The European Commission has issued guidance urging member states to ensure their taxation and regulatory regimes support the growth of the ‘collaborative’ or ‘sharing’ economy such as Airbnb and Uber, and indicated that new online platforms may also help cut the costs and effort required for tax administration
The Commission’s report says new business models such as Uber and Airbnb can make an important contribution to jobs and growth in the EU, ‘if encouraged and developed in a responsible manner’, but warns that national authorities are responding with ‘a patchwork of different regulatory actions.’ It estimates gross revenue in the EU from collaborative platforms and providers amounted to €28bn (£22bn) in 2015, with some forecasts suggesting the sharing economy could add €160bn to €572bn to the EU economy in future years.
However, the Commission warns that the current fragmented approach to this sector is creating uncertainty, and says its guidance is intended to ensure a level playing field between traditional operators and new sharing economy models.
Commissioner Elzbieta Bienkowska, responsible for internal market, industry, entrepreneurship and SMEs, said: ‘The collaborative economy is an opportunity for consumers, entrepreneurs and businesses – provided we get it right. If we allow our single market to be fragmented along national or even local lines, Europe as a whole risks losing out. Today we are providing legal guidance for public authorities and market operators for the balanced and sustainable development of these new business models.’
The guidance states that absolute bans of an activity should only be a measure of last resort. Platforms should not be subject to authorisations or licenses where they only act as intermediaries between consumers and those offering the actual service (e.g. transport or accommodation service). Member states should also differentiate between individual citizens providing services on an occasional basis and providers acting in a professional capacity, for example by establishing thresholds based on the level of activity.
However, the Commission says that issues have emerged in relation to tax compliance and enforcement, which include difficulties in identifying the taxpayers and the taxable income, lack of information on service providers, aggressive corporate tax planning exacerbated in the digital sector, differences in tax practices across the EU and insufficient exchange of information.
It states: ‘In this regard, member states should aim at proportionate obligations and a level playing field. They should apply functionally similar tax obligations to businesses providing comparable services. Raising awareness on tax obligations, making tax administrators aware of collaborative business models, issuing guidance, and increasing transparency through online information can all be tools for unlocking the potential of the collaborative economy.’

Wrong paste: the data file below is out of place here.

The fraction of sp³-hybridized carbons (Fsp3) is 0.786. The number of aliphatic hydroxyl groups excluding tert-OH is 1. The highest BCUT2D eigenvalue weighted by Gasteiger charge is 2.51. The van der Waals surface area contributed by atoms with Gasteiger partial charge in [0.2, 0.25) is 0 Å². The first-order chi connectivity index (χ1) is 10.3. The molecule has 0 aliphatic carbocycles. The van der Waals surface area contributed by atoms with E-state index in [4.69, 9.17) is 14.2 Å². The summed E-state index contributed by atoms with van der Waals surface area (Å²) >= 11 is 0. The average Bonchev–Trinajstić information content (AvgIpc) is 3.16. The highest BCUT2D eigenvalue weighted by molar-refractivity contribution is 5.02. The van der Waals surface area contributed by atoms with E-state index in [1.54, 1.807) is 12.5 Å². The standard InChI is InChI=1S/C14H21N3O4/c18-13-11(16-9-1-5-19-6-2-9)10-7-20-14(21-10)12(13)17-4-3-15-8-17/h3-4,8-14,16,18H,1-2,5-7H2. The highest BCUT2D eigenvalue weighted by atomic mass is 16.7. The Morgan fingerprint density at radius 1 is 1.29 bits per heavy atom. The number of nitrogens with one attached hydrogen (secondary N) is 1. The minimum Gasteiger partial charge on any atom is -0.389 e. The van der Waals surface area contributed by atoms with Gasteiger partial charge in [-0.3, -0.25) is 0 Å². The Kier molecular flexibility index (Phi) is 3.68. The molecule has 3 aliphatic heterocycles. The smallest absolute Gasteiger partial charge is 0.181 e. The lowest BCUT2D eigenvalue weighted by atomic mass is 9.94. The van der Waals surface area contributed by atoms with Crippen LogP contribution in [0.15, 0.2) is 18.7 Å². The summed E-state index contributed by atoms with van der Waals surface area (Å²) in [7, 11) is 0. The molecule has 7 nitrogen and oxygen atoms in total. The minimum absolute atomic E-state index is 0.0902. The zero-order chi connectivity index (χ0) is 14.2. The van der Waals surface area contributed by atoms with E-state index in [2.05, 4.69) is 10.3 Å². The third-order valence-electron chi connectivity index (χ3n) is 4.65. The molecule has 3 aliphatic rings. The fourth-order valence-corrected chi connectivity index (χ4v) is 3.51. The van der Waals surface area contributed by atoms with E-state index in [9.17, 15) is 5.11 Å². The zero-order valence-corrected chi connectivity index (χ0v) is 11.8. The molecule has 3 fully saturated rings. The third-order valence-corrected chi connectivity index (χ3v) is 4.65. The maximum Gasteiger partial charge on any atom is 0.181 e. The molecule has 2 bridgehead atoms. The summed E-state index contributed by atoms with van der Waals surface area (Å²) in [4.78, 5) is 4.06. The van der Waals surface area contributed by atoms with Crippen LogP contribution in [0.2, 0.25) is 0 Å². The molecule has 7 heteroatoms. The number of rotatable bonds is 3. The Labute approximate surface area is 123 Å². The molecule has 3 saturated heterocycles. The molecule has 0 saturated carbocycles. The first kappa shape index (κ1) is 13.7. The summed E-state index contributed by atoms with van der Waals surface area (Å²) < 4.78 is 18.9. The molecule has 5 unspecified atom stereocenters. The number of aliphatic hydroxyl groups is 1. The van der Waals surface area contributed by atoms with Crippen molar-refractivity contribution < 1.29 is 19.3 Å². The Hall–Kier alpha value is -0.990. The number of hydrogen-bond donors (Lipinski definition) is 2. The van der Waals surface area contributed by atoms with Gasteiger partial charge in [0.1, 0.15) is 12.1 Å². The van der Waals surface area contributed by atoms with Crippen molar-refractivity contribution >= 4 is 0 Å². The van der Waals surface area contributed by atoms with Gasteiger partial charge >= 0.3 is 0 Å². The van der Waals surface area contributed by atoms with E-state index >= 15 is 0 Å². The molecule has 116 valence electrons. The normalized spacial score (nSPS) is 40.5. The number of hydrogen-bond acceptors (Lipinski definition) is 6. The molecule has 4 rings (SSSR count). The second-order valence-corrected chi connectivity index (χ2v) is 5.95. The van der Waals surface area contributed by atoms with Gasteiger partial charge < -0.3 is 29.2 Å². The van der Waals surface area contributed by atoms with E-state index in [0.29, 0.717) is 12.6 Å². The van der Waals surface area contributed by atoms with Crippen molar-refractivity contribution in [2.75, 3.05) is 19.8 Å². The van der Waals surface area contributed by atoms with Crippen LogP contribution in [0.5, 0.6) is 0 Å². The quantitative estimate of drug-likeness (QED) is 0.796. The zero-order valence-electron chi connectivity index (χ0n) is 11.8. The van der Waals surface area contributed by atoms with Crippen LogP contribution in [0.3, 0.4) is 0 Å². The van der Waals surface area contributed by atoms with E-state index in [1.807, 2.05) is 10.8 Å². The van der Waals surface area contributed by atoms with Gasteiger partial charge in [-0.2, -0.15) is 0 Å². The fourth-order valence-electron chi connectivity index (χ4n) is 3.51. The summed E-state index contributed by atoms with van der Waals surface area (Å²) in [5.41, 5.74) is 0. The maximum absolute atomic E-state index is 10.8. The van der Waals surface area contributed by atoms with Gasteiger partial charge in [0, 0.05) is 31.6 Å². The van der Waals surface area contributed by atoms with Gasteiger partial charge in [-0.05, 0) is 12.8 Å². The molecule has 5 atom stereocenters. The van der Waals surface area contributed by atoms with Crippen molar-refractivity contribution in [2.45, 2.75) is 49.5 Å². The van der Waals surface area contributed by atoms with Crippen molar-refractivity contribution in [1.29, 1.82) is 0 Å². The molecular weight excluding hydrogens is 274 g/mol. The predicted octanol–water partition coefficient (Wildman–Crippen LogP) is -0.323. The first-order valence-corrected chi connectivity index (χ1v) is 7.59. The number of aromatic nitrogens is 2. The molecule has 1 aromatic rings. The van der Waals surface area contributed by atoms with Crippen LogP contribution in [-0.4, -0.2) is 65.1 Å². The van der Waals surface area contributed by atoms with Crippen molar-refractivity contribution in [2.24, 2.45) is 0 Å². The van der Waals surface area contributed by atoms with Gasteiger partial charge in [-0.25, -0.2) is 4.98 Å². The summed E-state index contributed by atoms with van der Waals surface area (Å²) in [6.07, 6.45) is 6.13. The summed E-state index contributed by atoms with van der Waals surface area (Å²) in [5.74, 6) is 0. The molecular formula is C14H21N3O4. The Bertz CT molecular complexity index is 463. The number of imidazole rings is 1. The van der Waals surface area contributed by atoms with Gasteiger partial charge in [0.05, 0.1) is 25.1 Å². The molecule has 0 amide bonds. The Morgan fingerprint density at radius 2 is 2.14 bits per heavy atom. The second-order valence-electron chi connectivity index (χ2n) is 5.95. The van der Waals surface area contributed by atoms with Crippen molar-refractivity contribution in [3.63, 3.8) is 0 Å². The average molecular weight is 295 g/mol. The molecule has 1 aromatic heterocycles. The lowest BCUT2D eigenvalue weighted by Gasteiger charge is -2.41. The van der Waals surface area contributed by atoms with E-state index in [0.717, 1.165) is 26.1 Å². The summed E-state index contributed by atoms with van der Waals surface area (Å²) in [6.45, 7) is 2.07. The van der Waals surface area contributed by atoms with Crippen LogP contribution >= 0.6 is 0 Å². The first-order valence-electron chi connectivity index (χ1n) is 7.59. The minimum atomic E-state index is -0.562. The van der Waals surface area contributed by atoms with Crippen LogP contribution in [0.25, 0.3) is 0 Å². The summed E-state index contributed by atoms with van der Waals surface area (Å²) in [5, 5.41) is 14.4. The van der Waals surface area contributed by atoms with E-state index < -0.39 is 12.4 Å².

The Commission also states that the collaborative economy has created new opportunities to help tax authorities and taxpayers with their tax obligations, largely because of the increased traceability afforded by the use of online platforms.
The report says: ‘To this end, an efficient exchange of tax-related information amongst platforms, authorities and service providers can help reducing costs. The creation of one-stop shops and the development of online feedback mechanisms can also create new possibilities for partnerships and compliance monitoring.’
However, the Commission says that the different approaches by national tax authorities toward the treatment of platforms can increase the administrative burden on collaborative activities, and wants to see the development of commonly agreed standards on information exchange and other issues.
The Commission says that, going forward, it will monitor the changing regulatory environment as well as economic and business developments in the sharing economy, in order to identify possible obstacles and problems arising from divergent national regulations or regulatory gaps.
Robert Vaughan, PwC economist, said: 'Despite the significant progress the sharing economy has made in Europe, latest estimates suggest only 17% of consumers have participated in it, so there is plenty of potential for future growth. To encourage participation, policymakers and legislators will need to find the right balance between the rights of individuals and regional priorities for competitiveness, innovation and growth.
'The European Commission's announcement of a European Agenda for the sharing economy is a proactive first step on the journey to developing a consistent approach across the 28 member states. However, delivering it will require a flexible and collaborative mind-set from all involved, to experiment with new regulatory settings and policy innovations.'
A European agenda for the collaborative is here.